Migraine is a neurological disorder involving recurrent unilateral headache attacks. During the attack, a cascade of events progresses over the course of hours to days. The four phases in a typical attack are the prodromal phase, aura, headache and postdromal phase. In the prodromal phase, patients may experience fatigue, decreased functioning or mood fluctuations. The aura is a reversible, focal neurological phenomenon including visual impairments (e.g. scotomas) or unilateral sensibility disturbance (e.g. in the face or a hand). It occurs in a quarter to a third of patients with migraine.
The headache phase generally follows within one hour after the onset of the aura and remains for four to up to 72 hours when untreated. The typical headache is unilateral with a throbbing or pulsatile quality and is moderate to severe in intensity, impeding daily functioning. The headache is usually accompanied by nausea, vomiting, or photoand phonophobia. In some migraine variants, the classical headache lacks. In the postdromal phase, fatigue and concentration problems may persist for up to two days.
The pathophysiologic mechanism of migraine is complex and not yet fully understood. The nervous system becomes disrupted, in part due to neurovascular mechanisms: the headache is caused by the activation of the vascular system around the trigeminal nerve, exciting nerve ends close to meningeal vessels. This process is mediated by a neurotransmitter (CGRP) which can be suppressed with selective serotonin (5HT1) agonists (triptans). In the migraine aura, the process of ‘cortical spreading depression’ causes a depolarisation wave spreading over the cerebral cortex, temporarily impeding brain activity. After a short hyperaemic phase, a longer phase with reduced speed of blood flow follows, probably causing the neurologic symptoms. In patients with migraine with aura persisting for more than an hour, this phase may, in rare cases, be complicated by migrainous infarction visible on neuroimaging.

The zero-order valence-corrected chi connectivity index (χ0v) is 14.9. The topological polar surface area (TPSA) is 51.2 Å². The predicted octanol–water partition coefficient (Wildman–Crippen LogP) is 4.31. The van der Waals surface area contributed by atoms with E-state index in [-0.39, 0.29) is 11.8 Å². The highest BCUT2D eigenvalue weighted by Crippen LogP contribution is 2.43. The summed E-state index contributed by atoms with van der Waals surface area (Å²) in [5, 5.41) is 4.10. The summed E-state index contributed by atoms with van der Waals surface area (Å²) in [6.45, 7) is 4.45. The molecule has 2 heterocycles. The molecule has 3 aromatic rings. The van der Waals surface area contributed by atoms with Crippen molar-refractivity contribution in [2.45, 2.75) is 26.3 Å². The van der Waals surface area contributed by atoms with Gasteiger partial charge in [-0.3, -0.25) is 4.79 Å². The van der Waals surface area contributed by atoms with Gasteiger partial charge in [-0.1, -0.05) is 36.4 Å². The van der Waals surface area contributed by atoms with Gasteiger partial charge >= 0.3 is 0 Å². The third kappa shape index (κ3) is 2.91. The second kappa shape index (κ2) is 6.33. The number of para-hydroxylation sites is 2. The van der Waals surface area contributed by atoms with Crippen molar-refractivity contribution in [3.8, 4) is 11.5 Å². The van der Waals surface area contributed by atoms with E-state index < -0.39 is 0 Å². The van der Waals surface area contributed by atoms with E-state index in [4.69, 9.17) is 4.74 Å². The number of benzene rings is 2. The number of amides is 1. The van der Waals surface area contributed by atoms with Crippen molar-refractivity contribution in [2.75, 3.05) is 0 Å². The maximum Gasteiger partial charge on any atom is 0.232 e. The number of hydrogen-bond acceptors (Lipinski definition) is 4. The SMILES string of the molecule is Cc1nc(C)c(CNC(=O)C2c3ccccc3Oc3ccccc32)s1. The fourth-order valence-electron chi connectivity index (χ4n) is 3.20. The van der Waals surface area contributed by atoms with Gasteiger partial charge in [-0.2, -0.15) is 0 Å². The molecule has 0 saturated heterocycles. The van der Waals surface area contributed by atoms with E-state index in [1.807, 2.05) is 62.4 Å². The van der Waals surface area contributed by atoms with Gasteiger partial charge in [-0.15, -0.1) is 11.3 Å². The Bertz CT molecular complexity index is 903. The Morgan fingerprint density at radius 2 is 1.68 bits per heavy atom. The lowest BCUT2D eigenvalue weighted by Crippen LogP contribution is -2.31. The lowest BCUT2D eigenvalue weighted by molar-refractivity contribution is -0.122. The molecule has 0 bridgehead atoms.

Migraine is associated with an increased risk of cardiovascular disease, especially cerebrovascular accident. The risk is highest in migraine with aura, but migraine without aura also presents an increased risk of cardiovascular disease. Several factors are mentioned as potential triggers to a migraine attack, for example, fasting and sleep deprivation, but the literature is inconsistent. Most women with migraine notice an association between their menstruation and migraine, with attacks occurring more frequently, or solely, during menstruation.
The diagnosis is generally made by the GP after careful history taking. Diagnostic testing to confirm the diagnosis is not available. In secondary care, neuroimaging is sometimes performed to exclude other diagnoses, such as subarachnoid haemorrhage, cerebrovascular accident, intracranial aneurysm or brain tumour.
Migraine attacks are best managed by resting. It is advised to discuss the cardiovascular risk upon diagnosis and around the age of 40. Advice appropriate to the cardiovascular risk should be given, including ‘stop smoking’ advice if applicable. Migraine is a contra-indication for the contraceptive pill because of the increased cardiovascular risk.
Migraine attacks can be treated with paracetamol, NSAIDs, triptans, or combinations thereof, and with anti-emetics when needed. Betablockers, candesartan or amitripytiline can be used to prevent attacks.